Perfectly timed for the frigid temperatures, today, Hillary of Mass Audubon shares 5 favorite books about winter trees:
I love trees, especially here in the Northeast where we experience such dramatic seasonal changes. Having grown up in Florida, I rarely witnessed the evolution of a tree from season to season: the buds about to burst, the flowers that precede the leaves, the vibrant fall foliage, and, not to be left out, the bare branches of winter.
Sure, winter trees may not look the “prettiest” compared to their spring, summer, and fall counterparts, but they are no less interesting. Now’s the time of year when you can explore a tree’s “skeleton,” so to speak, observing branches that bend in all different directions; holes (or cavities) where birds and little animals take shelter; abandoned nests; and bark that is smooth, rough, or shaggy.
And the best part about trees? You usually don’t have to go too far to get a closer look. Ready to learn more and share the wonders of trees with your kids? Check out these amazing children’s books, new and old. Several of these titles are available at the Audubon Shop at Drumlin Farm in Lincoln.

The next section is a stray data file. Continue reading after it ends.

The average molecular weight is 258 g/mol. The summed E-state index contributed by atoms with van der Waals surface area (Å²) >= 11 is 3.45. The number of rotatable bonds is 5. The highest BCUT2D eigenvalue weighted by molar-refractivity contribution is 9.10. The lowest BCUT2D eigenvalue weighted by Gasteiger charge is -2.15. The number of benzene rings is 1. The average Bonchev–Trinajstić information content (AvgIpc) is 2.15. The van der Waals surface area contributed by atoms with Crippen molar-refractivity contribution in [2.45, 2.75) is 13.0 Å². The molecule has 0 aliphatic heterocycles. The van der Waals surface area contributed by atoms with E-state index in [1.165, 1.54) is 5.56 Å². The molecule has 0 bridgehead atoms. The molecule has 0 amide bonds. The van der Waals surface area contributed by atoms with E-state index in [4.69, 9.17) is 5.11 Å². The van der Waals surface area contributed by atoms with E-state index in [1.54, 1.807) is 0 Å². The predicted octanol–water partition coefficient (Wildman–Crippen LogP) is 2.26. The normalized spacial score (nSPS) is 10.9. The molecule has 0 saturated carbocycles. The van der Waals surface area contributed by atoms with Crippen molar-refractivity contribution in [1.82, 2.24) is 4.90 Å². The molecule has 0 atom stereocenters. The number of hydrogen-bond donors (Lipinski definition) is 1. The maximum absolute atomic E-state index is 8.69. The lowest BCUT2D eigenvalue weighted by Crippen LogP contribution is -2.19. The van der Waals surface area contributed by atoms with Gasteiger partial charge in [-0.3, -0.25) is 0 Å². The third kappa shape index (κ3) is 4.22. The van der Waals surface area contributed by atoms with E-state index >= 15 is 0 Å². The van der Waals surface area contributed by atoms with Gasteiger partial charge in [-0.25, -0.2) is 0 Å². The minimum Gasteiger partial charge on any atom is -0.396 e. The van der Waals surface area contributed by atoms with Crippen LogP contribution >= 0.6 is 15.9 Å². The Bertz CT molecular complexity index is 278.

1. Tap the Magic Tree by Christie Matheson. This lovingly illustrated book published in 2013 allows kids to help a tree transform from season to season with tapping, shaking, and rubbing.
2. A Tree is Nice by Janice Udry, illustrated by Marc Simont. Awarded the prestigious Caldecott Award in 1957, this book has been inspiring kids for generations. Its simple approach gets to the heart of why trees are, well, nice.
3. Winter Tree Finder: A Manual for Identifying Deciduous Trees in Winter by May Watts and Tom Watts. Small enough to fit in your back pocket, this handy guide will help kids and adults learn how to tell a maple from an oak by looking at its bark, branches, buds, and more.
4. Winter Trees by Carole Gerber. A boy and his dog explore a snow-covered forest and, in doing so, learn the differences between seven trees through sight and touch in this illustrated tale.
5. Trees, Leaves, and Bark by Diane Burns. This kid-friendly guide focuses on how to identify 15 trees by the leaves, bark, and seed. Also included: easy instructions on how to make a leaf mobile, a bark rubbing, and a pinecone snackbar plus blank scrapbook pages for your budding naturalist to jot down observations.
Image credit: book jackets via Amazon